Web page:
Influx of refugees from Syria

The conditions in the camp have been exacerbated by an influx of previously Syrian-based Palestinian refugees,[23] as a result of the Syrian Civil War. As a result of this influx, the camp's population has swelled from 70,000 to as much as 120,000.

As of 2014, the camp suspected of being a popular destination for jihadist rebels fleeing neighbouring Syria, particularly after the Syrian Army, backed by the Shia Lebanese militia Hezbollah, regained control of Yabroud from the rebels in March 2014.[23]

Walling of camp

In 2016 Lebanese authorities began constructing a concrete wall with watch towers around the camp.[24] The wall has faced some criticism, being called "racist" by some and supposedly labeling residents as terrorists or islamists.[25] As of May 2017 the wall construction is nearly complete.[26][27]

2023 clashes

On July 30, 2023, fighting broke out inside the camp when gunmen tried to assassinate Islamist militant Mahmoud Khalil, killing a companion of his instead. Later, Islamist militants ambushed a Fatah military general in a parking lot, killing him and three bodyguards.[28] Fighting continued the next day, with six more people being killed, bringing the death toll to eleven. More than 40 people were injured. A ceasefire was announced later in the day. More than 2,000 people left the camp amid the fighting.[29]

Notable residents

See also

  • Nabatieh camp, destroyed between the years 1982–1991 and most of the population moved to Ain al-Hilweh
  • A World Not Ours, a documentary film about life in Ain al-Hilweh, broadcast as part of the P.O.V. series


  1. ^ ""Originally built in 1948 for 20,000 people, camp officials now put the figure at 120,000 residents, with each apartment on the 1,500 square-metre site hosting four to six families."". Archived from the original on 4 March 2016. Retrieved 6 May 2014.
  2. ^ "UNRWA – United Nations Relief and Works Agency for Palestine Refugees in the Near East". UNRWA. Retrieved 20 November 2014.
  3. ^ a b c d e "Atemschutzmasken für die Schutzausrüstung am Arbeitsplatz -". Archived from the original on 3 September 2006.
  4. ^ "[Imc-beirut] Daily Star: Army beefs up security at Ain al-Hilweh". Archived from the original on 13 March 2007. Retrieved 7 September 2006.
  5. ^ "Inventaire du sous-fonds ACICR, B AG, Archives générales, 1951 – 1975" (PDF). International Committee of the Red Cross (in French). 19 October 2016. p. 967. Retrieved 26 July 2020.
  6. ^ James Ron, Frontiers and ghettos: state violence in Serbia and Israel, University of California Press, 2003, p.178.
  7. ^ גלעד בארי, מלחמת לבנון – נגד פלסטין הקטנה Gil'ad Be'eri, "The Lebanon War" – "Confronting "Little Palestine" in Lebanon" at [1]. Archived 2009-10-24.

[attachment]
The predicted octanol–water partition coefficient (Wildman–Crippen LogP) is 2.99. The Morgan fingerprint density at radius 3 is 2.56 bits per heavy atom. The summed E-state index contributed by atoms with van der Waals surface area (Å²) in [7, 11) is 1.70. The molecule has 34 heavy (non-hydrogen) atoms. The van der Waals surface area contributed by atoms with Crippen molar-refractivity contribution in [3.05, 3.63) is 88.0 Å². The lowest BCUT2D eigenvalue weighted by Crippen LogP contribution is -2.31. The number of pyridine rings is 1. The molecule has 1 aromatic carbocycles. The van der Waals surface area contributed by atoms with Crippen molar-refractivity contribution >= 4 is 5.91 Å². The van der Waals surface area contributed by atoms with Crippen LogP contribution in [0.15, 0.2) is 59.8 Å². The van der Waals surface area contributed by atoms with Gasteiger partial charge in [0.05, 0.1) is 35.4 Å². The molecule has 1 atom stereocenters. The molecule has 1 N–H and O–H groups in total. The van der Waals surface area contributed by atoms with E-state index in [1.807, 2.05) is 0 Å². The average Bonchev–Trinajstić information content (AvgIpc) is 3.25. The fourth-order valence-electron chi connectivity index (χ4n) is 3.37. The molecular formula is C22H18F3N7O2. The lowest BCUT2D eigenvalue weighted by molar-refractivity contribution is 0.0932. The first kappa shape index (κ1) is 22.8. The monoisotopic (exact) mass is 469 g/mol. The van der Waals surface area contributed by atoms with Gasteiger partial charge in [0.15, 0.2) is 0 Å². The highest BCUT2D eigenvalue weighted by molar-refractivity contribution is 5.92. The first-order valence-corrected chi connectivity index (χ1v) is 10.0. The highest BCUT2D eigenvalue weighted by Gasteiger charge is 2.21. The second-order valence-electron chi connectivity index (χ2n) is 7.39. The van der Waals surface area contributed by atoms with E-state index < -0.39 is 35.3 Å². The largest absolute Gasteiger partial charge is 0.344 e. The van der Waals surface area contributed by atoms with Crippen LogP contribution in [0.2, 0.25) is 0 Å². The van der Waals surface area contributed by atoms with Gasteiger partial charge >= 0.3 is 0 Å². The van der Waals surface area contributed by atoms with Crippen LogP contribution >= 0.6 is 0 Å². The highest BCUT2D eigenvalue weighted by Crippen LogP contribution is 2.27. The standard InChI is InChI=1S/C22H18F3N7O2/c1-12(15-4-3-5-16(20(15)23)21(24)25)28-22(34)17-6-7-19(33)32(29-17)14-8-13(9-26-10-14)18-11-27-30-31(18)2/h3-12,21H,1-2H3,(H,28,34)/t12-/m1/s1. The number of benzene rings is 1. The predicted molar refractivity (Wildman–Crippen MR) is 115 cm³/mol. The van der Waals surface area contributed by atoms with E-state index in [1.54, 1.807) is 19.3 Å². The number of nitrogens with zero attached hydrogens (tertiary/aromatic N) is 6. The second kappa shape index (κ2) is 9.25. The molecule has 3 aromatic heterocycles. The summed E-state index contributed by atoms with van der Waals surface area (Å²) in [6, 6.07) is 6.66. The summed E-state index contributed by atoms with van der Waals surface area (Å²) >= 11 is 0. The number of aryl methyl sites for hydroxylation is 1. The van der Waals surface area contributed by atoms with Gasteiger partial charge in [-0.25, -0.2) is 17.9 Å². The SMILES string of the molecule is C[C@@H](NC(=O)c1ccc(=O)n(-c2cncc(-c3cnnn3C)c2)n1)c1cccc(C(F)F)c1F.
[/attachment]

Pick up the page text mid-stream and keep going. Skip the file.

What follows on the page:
8. ^ Middle East International No 291, 9 January 1987; Publishers Lord Mayhew, Dennis Walters MP; David McDowell p.4
  9. ^ Middle East International No 289, 5 December 1986; Jim Muir pp.10–11
  10. ^ Richards, Leila (1988) The hills of Sidon Adama Books, New York. ISBN 1-557-74015-1 p.248
  11. ^ Middle East International No 316; 9 January 1988; Jim Muir p.16
  12. ^ Middle East International No 384, 28 September 1990; Fourteen days in brief p.19
  13. ^ Middle East International No 404, 12 July 1991; Jim Muir p.3, Godfrey Jansen p.4 Lamis Andoni p.5
  14. ^ Journal of Palestine Studies 81 Volume XXI, Number 1, Autumn 1991, University of California Press. pp.193,194 Chronology quoting Los Angeles Times 7/6, Mideast Mirror (MEM), London 7/5
  15. ^ Middle East International #489, 2 December 1994; Godfrey Jansen p.11 Fatah expulsion and estimate of population
  16. ^ Middle East International No 490, 16 December 1994; November chronology p.15 number of people killed
  17. ^ Middle East International No 505, 21 July 1995; June chronology p.15 fighting broke out 12 June 1995
  18. ^ a b c "". Archived from the original on 10 March 2007. Retrieved 20 November 2014.
  19. ^ " – clao Resources and Information". Archived from the original on 10 March 2007.
  20. ^ "Eight killed, 25 wounded in Lebanon refugee camp battle". Archived from the original on 11 March 2007.
  21. ^ Four Islamic Liberation Party members arrested in Ain al-Hilweh | The Agonist Archived 8 September 2006 at the Wayback Machine
  22. ^ Factions fight in Lebanese camp, 21 March 2008, BBC
  23. ^ a b "Impact of Syrian unrest on Ain Al-Hilweh camp". Middle East Monitor – The Latest from the Middle East. Archived from the original on 4 March 2016. Retrieved 20 November 2014.
  24. ^ Security wall, watchtowers to surround Ain al-Hilweh, Daily Star, November 2016
  25. ^ Lebanon freezes plan for Ain al-Hilweh's 'racist wall', AlJazeera, November 2016
  26. ^ Ain al-Hilweh wall nearly completed, Daily Star, Feb 2017
  27. ^ Ain al-Hilweh wall construction at tough area, Daily Star, May 2015
  28. ^ "At least 5 dead and 7 wounded in clashes inside crowded Palestinian refugee camp in Lebanon". ABC News. 30 July 2023.
  29. ^ "Lebanon clashes: Thousands flee violence at Palestinian refugee camp". BBC News. 31 July 2023.
  30. ^ Robert Baer, The Perfect Kill, Penguin Group, 2014

33°32′37″N 35°22′41″E / 33.54361°N 35.37806°E / 33.54361; 35.37806

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Ain al-Hilweh